After weeks of speculation, rumour and innuendo – Microsoft yesterday finally officially confirmed the name for the next release of Windows OS: Windows 11.
This comes a week after Microsoft experienced a massive Windows 11 leak, a leak that shows all initial thoughts have proven to be true. As speculated in our report of the leak, Microsoft’s new OS is focused on simplification of the Windows user interface and improvements for multitasking and performance.
Windows 11 also includes a redone Windows store, and for the first time ever, running support for Android apps, like TikTok and more.
The immediate first impression is of the new Start Menu, now appearing from the centre of the taskbar instead of from its left. The Start Button is also now front and centre in the taskbar.
A very similar UI to what was originally shown in the now-scrapped Windows 10X version of the previous OS seems to confirm that Windows 11 has inherited all the work that was put into the 10X OS’ UI.
The new Start Menu drops the Live Tiles that were first introduced with Windows 8 with the new OS opting for a more contemporary launcher like something you’d find in Chrome OS or Android.
The Live Tiles include apps, recent documents, and a separate search interface. The new centre appearance as well as Window 11’s rounded corners and clean, the sanitised finish is clearly inspired by competitors like macOS and Chrome OS.
Panos Panay, Chief of Windows says that “the team has obsessed over every detail” with the new UI. The new OS will also include updated dark and light modes than what current versions of the OS are able to produce.
As reported from the leak, Windows 11 comes with a new ‘Snap Layouts’ function, allowing users to quickly ‘snap’ apps into different positions on the screen. Windows 11 will also remember where your apps are stored, thanks to something called Snap Groups.
The Verge believes that this may be a useful way to support multiple monitors, ensuring apps always open on the screen you have assigned them to.
Windows Widgets and touch gestures are also being pushed as major features in Windows 11. Widgets is a personalized feed, powered by AI, and it builds on the widgets introduced in Windows 10. Built-in widgets include a news feed, weather, and maps.
Gestures and touch-screen capabilities are also being improved in Windows 11 for tablets. Instead of flipping into a tablet mode, Windows 11 simply adapts to allow you to touch the OS easily.
New, Improved Running Time
Performance is another huge focus for Microsoft in this iteration.
Windows 11’s updates will be 40% smaller and more efficient in that they occur in the background – time will tell if this proves to be as significant as Microsoft claims it to be.
Microsoft Teams is also being integrated into Windows 11 for consumers, directly unto the taskbar. This no-brainer move will allow Windows 11 users to call friends, family or work colleagues without having to go and download Teams separately.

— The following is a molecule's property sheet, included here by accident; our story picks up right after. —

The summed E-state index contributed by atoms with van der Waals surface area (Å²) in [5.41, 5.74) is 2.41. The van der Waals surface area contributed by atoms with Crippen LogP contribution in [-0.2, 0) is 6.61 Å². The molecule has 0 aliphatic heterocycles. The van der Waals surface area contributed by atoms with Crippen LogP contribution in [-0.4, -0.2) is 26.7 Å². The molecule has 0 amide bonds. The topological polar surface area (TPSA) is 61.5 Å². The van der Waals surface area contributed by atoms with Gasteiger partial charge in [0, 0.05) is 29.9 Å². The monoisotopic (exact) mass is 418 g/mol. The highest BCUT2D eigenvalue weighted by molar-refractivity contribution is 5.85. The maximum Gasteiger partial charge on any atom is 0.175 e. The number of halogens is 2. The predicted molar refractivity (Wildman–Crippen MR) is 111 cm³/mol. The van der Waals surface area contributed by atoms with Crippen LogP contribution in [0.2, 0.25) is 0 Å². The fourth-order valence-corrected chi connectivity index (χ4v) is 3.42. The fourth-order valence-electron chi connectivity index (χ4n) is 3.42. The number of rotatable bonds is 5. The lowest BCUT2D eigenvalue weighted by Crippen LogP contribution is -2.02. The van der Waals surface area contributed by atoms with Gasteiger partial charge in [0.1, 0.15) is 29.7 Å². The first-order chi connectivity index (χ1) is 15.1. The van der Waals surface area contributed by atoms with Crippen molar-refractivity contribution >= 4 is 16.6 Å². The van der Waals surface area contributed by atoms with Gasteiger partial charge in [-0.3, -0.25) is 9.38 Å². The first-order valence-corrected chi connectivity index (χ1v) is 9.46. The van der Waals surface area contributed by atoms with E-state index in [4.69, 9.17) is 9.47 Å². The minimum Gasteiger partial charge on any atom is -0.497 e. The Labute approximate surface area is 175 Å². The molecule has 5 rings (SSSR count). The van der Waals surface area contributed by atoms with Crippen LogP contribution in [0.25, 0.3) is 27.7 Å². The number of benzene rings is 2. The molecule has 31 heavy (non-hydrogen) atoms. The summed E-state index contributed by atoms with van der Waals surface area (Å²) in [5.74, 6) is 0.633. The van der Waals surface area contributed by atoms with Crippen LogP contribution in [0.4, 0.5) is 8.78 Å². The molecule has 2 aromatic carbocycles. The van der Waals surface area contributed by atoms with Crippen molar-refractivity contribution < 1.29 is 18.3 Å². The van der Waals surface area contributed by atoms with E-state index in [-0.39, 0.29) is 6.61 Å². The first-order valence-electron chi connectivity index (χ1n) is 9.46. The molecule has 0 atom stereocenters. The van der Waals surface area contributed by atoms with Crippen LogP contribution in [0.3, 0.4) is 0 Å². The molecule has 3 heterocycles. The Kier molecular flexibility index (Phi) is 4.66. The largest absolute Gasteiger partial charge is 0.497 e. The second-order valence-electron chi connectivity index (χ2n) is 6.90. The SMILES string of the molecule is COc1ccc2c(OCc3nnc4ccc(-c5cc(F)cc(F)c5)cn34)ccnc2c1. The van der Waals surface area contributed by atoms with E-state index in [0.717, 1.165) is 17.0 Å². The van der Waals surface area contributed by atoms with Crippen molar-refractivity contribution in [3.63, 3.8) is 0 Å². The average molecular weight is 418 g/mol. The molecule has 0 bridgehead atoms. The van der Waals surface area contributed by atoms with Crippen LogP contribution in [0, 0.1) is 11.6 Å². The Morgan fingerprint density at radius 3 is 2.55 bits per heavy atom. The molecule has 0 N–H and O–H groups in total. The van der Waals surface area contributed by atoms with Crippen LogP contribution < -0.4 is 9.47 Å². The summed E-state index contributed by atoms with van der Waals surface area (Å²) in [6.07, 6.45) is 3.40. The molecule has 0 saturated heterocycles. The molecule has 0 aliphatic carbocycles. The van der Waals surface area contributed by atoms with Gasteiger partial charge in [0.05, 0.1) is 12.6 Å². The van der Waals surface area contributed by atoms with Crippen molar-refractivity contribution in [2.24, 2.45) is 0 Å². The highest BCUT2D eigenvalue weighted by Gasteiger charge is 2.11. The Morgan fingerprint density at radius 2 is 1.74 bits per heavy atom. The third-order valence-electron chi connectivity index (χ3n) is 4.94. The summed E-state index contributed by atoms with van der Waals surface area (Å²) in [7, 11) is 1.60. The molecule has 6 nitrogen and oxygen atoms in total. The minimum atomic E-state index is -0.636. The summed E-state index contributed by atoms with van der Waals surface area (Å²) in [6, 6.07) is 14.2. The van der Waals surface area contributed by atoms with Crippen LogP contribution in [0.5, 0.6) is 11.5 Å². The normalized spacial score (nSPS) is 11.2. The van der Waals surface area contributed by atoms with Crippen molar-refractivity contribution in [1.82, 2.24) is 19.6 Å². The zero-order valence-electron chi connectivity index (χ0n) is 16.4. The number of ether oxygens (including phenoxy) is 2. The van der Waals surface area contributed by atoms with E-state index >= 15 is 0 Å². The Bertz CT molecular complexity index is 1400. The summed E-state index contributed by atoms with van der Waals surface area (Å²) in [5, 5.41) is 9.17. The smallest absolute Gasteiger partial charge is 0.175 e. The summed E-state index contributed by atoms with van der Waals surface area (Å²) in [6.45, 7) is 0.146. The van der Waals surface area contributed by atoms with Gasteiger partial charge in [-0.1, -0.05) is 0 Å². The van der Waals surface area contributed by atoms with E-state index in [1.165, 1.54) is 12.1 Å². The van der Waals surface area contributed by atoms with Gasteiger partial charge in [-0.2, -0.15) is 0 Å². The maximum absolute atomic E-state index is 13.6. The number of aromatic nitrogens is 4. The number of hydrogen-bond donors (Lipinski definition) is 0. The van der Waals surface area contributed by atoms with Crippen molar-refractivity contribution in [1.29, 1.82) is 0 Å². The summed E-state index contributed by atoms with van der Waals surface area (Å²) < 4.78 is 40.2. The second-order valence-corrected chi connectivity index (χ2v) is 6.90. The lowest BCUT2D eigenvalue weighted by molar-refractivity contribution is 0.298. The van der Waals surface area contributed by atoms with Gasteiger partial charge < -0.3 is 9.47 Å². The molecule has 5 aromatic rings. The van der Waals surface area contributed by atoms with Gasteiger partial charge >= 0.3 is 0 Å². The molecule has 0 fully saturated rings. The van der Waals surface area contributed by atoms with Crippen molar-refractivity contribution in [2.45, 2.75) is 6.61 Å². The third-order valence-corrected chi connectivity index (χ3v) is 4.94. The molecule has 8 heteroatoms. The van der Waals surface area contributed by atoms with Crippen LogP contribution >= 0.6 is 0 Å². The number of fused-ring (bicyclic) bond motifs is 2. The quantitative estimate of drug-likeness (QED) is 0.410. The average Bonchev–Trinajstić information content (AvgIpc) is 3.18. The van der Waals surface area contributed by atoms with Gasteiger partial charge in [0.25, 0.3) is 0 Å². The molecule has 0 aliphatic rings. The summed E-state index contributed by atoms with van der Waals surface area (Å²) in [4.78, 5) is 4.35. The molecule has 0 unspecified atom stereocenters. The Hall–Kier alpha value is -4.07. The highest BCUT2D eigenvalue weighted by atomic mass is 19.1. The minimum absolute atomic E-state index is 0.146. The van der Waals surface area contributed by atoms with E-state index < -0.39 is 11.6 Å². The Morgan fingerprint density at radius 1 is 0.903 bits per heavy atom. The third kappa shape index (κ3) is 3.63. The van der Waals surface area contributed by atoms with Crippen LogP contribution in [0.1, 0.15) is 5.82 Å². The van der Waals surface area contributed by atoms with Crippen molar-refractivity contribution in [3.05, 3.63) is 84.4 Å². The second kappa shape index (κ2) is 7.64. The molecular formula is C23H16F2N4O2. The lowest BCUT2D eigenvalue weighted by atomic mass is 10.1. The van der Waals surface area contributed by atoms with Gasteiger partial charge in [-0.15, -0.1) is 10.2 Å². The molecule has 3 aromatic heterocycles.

This move also seems to be a way for Microsoft to distance itself from Skype, which the company also owns. The online chat service has fallen from the massive popularity it once saw due to the breaking of the monopoly it enjoyed in the market, replaced by apps like Zoom, Teams and Discord.
New for Gamers
In an exciting and unexpected twist, Windows 11 shifts enormously into gaming with significantly more Xbox integration than previous generations.
Auto HDR, a feature in Xbox Series X/S will be part of the new OS. This will allow gamers to enjoy HDR (High Dynamic Range) in a large range of PC titles that use DirectX 11 and DirectX 12 as long as there is a compatible monitor present.
Speed and performance are also promised to be improved for gaming.
DirectStorage, a big new feature from the Xbox Series X / S, will also be included. DirectStorage will require the latest NVMe drives to speed up load times and FPS in games on Windows 11. Developers making games for PC (most of them) will have to enable this technology per game to boost performance further.
The much-talked-about Xbox Game Pass is being integrated into the OS as well, thanks to a new app that Microsoft has been testing for months. Xbox Game Pass is a monthly subscription service that, once paid, allows users ‘free’ access to Xbox’ entire catalogue of games.
Microsoft’s xCloud, its game-streaming platform similar to Google Stadia, will also be integrated right into Windows 11.
New Android Apps and Store
Windows 11’s new Microsoft Store is being touted as one of the biggest parts of Windows 11. The Store now features support for Android apps on Windows.
The entire store is redesigned and will include a number of options completely new to Microsoft, including the Adobe Creative Suite and apps like TikTok and Instagram from Android.
The Verge reports that Windows has partnered with Amazon and Intel to make Android apps available on the OS, with Windows 11 using Intel Bridge technology to make this possible.
If Windows 11 delivers, it will be the single most exciting foray Microsoft has made into consumer tech in years. In time, and if promises hold up, it could enjoy the industry-changing exposure and support that Windows XP enjoyed.
Windows 11 is reportedly going to be a free upgrade for anyone with a Windows 10-operating PC capable of running it. No release date has yet to be confirmed, but users could expect Windows 11 to appear at some point in October, alongside new hardware running the operating system.